Wednesday, 25 May 2016
The Haunted Woman
It’s a truth universally acknowledged that everyone is a bit crazy - especially when they only have themselves for company. Okay, when the family was out, she liked to take the clean dishes out of the dishwasher and wash them again - by hand. I mean, she wasn’t hurting anyone, now was she? It was an exercise that kept her mind calm and unworried.
What was there to worry about? After all, she had a beautiful happy family and that was as good as it gets. So why did she feel uncomfortable? As if………no, it sounded too stupid to even think about. But still the thought had come to rest in her head and wouldn’t leave, no matter how many dishes she cleaned, or how many clothes she washed: she was being watched. But by what or whom, she wasn’t clear.
As she stood looking out the kitchen window, she was sure it was standing right behind her. She could almost feel its breath on the back of her neck. It caused a shiver to run down her spine, and she felt as if it might end up inside her. She wasn’t sure what IT was, but she was sure it was in the room with her.
She ran upstairs to take a shower and yet, no matter how much she washed her body, she felt unclean and she felt, stared at.
She took a couple of pain killers and lay down on the bed. From the edge of her eye she thought that she could see it standing in the corner of the room. As if it was pleased with itself, and was just waiting for the right time. The right time for what?
She fell asleep but woke with a startle when she felt something touch her ankle. She screamed but then noticed the time. It was only 30 minutes before the boys would be back from school. This thought always made her feel more secure and in a strange way, more loved.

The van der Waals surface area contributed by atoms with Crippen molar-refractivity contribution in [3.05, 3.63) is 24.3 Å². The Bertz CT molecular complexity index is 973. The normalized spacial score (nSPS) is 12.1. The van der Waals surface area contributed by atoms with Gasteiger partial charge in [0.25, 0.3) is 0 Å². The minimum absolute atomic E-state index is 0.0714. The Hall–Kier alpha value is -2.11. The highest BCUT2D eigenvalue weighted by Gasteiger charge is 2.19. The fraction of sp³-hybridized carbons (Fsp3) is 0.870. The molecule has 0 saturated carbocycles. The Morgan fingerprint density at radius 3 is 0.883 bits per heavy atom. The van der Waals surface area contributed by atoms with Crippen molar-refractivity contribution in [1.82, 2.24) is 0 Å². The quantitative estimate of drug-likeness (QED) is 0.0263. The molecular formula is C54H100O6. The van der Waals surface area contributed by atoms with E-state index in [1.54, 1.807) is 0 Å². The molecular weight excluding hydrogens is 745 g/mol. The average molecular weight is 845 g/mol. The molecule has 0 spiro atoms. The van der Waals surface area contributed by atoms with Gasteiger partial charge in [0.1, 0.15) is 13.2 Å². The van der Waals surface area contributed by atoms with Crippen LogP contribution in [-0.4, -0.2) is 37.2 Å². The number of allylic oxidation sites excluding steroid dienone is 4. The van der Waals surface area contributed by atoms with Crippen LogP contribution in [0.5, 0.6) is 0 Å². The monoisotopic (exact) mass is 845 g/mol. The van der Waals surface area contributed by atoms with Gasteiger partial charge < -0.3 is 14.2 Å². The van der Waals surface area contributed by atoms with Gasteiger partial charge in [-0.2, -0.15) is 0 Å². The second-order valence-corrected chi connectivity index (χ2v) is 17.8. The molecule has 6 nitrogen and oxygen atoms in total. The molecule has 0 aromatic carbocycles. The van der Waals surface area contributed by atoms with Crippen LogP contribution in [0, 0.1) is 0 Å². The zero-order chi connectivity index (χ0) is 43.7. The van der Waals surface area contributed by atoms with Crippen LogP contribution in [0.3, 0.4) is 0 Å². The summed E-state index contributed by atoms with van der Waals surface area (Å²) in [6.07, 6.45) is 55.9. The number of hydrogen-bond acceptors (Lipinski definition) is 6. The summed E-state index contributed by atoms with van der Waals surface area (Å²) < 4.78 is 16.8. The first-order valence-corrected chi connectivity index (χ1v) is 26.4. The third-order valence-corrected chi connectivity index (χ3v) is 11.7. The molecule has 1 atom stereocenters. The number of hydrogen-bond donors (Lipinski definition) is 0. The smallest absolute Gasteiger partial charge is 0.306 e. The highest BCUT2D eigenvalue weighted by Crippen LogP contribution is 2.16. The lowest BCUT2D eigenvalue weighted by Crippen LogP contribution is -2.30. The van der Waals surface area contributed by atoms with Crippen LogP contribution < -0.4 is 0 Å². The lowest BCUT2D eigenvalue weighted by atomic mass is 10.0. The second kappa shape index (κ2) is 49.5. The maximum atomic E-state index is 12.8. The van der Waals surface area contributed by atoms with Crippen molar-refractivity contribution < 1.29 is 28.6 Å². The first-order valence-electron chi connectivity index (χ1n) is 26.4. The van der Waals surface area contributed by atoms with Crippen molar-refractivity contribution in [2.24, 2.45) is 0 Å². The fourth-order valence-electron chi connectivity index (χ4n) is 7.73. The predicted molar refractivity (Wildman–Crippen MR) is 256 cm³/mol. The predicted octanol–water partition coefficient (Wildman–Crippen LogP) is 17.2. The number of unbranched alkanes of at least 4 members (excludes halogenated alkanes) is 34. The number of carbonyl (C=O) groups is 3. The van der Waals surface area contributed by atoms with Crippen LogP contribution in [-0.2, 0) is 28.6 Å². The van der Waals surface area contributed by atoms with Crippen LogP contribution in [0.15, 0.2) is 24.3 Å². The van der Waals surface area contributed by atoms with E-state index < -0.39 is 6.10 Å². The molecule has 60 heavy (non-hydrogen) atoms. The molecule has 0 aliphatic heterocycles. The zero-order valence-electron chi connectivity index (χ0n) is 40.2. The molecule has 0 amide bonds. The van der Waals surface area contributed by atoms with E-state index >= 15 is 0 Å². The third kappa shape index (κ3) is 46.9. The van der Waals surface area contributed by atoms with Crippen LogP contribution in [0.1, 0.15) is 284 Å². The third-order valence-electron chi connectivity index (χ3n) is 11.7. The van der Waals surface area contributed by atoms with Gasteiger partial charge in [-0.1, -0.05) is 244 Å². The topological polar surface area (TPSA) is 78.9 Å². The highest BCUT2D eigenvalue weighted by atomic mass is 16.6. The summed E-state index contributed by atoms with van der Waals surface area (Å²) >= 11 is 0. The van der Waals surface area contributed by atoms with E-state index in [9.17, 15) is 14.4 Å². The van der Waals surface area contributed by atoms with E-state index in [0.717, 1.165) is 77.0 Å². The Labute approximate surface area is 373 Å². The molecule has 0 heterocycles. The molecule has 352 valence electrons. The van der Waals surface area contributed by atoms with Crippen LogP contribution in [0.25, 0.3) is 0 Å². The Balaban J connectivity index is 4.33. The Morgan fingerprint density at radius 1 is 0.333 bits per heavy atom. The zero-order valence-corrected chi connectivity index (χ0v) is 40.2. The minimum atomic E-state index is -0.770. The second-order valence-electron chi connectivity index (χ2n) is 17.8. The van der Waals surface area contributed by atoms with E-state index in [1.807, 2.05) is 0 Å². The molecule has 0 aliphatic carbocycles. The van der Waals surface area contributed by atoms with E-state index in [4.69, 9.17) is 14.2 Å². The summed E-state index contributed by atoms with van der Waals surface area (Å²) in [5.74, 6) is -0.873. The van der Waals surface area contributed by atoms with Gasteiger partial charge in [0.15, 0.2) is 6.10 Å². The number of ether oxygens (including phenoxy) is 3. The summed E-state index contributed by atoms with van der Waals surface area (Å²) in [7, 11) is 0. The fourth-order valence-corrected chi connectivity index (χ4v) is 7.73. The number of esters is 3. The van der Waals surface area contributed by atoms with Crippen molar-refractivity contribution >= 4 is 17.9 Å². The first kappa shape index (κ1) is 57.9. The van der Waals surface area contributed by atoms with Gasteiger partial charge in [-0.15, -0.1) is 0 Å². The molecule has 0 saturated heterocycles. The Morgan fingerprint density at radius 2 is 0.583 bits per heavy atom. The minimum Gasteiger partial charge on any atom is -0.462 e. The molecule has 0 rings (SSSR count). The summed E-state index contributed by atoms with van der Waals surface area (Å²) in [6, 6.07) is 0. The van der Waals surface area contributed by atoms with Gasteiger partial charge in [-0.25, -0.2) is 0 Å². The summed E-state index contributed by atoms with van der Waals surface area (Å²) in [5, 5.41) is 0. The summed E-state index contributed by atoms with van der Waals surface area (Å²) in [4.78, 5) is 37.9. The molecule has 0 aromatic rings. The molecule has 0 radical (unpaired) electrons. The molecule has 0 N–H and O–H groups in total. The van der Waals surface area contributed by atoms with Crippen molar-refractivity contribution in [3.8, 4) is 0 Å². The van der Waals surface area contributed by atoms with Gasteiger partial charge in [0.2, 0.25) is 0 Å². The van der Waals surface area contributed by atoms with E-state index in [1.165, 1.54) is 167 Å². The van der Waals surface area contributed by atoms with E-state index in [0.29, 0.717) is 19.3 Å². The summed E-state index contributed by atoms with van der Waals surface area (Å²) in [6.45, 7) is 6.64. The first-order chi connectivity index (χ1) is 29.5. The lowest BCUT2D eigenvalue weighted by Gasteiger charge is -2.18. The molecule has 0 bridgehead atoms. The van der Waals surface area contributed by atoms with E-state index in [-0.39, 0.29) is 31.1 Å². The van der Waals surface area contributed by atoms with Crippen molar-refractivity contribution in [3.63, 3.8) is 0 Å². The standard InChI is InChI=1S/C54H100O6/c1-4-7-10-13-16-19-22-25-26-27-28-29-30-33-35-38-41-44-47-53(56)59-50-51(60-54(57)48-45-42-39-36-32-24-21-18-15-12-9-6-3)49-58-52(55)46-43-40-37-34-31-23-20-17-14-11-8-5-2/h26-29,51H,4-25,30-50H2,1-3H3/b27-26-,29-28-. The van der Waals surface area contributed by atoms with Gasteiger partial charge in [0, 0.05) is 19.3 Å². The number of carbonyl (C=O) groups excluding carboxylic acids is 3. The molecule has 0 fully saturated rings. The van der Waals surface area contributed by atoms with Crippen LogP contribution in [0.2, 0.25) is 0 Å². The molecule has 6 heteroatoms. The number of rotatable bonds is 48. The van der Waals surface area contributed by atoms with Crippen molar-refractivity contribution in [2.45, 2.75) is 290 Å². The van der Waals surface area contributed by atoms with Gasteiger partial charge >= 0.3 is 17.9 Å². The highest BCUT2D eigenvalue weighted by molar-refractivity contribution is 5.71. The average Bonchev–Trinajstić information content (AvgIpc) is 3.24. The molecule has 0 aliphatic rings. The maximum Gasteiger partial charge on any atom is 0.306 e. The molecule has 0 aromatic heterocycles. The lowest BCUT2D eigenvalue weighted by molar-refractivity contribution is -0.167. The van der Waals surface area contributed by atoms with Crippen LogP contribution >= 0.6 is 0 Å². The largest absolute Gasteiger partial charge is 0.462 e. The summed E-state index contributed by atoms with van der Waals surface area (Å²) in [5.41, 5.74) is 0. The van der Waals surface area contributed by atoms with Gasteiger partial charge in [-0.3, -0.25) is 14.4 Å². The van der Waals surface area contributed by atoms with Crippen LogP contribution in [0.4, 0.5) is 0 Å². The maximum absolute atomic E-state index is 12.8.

The days that she would spend alone in the house, always felt dark and depressing and she wondered if maybe she was starting to go back down that road – the one that the family had pulled her out of all those months ago. It wasn’t a breakdown, no matter what the doctor said or even what her husband thought. She knew she wasn’t crazy – wasn’t it just the result of watching her mother die of cancer?
The boys came running into the room which made her jump. After she had given them milk and cake, they went upstairs to play their computer games – she could hear them running on the floor above.
She thought it was David, but he hadn’t called her that name since he’d asked her to marry him. He preferred ‘Al’ or ‘Darling’ but never Alice. And now that she thought about it, she wasn’t sure if it was a man or woman’s voice or if it was a voice at all; now that did sound ridiculous.
She felt sick. The voice seemed to be calling her from in the room but from no particular location. Perhaps everyone was right, perhaps she had finally cracked down the middle.
If she told her husband any of this, he would just say what he always said: ‘grow up, Al’. That would be his total input. Grow up. She could hear his car in the drive and so she started to pour his evening drink. It was a little ritual which they both enjoyed.
By 9pm the kids were asleep, and her husband was working in the study on a presentation for the next day.
As she sat on the edge of the bed, the hand grabbed her ankle and then tightened around her leg. She was so shocked she couldn’t even scream. She tried to call on her husband in the other room, but she was struck dumb. The fingers (if that is what they were) felt cold. It tugged on her leg as if it was trying to check her out for size and weight, as if it was about to drag her away from her family. A sheer drop of loneliness inhabited her whole body. The last time she had felt this much despair was when her mother had held her hand for the last time. She had wanted to follow her mother to where she was going.
Just then her husband came in for some notes he had left by the bedside, he smiled at her, then left. When the door was closed, the fingers tightened around her ankle again.
The doors to the wardrobe started to bang a little. Not enough to attract attention from the rest of the house, but they were moving – almost vibrating. Another hand grabbed the other ankle and she felt as if she was at the end of something – a finality. She couldn’t explain it, but she had never felt more alive or more dead than now.
When it tugged both her legs at the same time, her head whipped back hard on to the bed. She noticed a spider walking across the ceiling and wished for a split second, that she was that insect.
Another tug and she banged off the bed and on to the floor. The wardrobe doors flew open – and for a second she had a stupid thought – maybe she was going to Narnia. She smiled inside, but as she looked up at what was waiting on her in there, she knew she wasn’t coming back – ever- and it wasn’t Narnia.
bobby stevenson 2016